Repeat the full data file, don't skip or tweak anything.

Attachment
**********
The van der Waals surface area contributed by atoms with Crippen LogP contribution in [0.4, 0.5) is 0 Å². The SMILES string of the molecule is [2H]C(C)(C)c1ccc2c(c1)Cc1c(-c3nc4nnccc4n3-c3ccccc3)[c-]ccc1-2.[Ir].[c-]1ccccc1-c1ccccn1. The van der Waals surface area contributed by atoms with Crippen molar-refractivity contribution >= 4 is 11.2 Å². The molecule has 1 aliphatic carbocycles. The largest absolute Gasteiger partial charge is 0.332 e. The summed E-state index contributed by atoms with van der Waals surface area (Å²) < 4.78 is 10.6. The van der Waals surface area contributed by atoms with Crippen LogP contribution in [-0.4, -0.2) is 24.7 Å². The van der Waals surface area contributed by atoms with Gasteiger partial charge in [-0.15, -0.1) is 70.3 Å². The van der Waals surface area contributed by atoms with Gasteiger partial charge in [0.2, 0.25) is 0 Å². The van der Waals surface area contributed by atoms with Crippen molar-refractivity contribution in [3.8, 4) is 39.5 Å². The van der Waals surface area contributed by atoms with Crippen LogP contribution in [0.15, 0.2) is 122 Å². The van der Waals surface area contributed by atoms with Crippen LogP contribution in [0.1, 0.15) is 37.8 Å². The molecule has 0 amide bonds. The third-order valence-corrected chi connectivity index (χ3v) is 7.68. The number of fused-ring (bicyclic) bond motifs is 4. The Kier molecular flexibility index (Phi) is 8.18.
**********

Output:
The van der Waals surface area contributed by atoms with Crippen LogP contribution in [0.4, 0.5) is 0 Å². The SMILES string of the molecule is [2H]C(C)(C)c1ccc2c(c1)Cc1c(-c3nc4nnccc4n3-c3ccccc3)[c-]ccc1-2.[Ir].[c-]1ccccc1-c1ccccn1. The van der Waals surface area contributed by atoms with Crippen molar-refractivity contribution >= 4 is 11.2 Å². The molecule has 1 aliphatic carbocycles. The largest absolute Gasteiger partial charge is 0.332 e. The summed E-state index contributed by atoms with van der Waals surface area (Å²) < 4.78 is 10.6. The van der Waals surface area contributed by atoms with Crippen LogP contribution in [-0.4, -0.2) is 24.7 Å². The van der Waals surface area contributed by atoms with Gasteiger partial charge in [-0.15, -0.1) is 70.3 Å². The van der Waals surface area contributed by atoms with Gasteiger partial charge in [0.2, 0.25) is 0 Å². The van der Waals surface area contributed by atoms with Crippen molar-refractivity contribution in [3.8, 4) is 39.5 Å². The van der Waals surface area contributed by atoms with Crippen LogP contribution in [0.15, 0.2) is 122 Å². The van der Waals surface area contributed by atoms with Crippen LogP contribution in [0.1, 0.15) is 37.8 Å². The molecule has 0 amide bonds. The third-order valence-corrected chi connectivity index (χ3v) is 7.68. The number of fused-ring (bicyclic) bond motifs is 4. The Kier molecular flexibility index (Phi) is 8.18.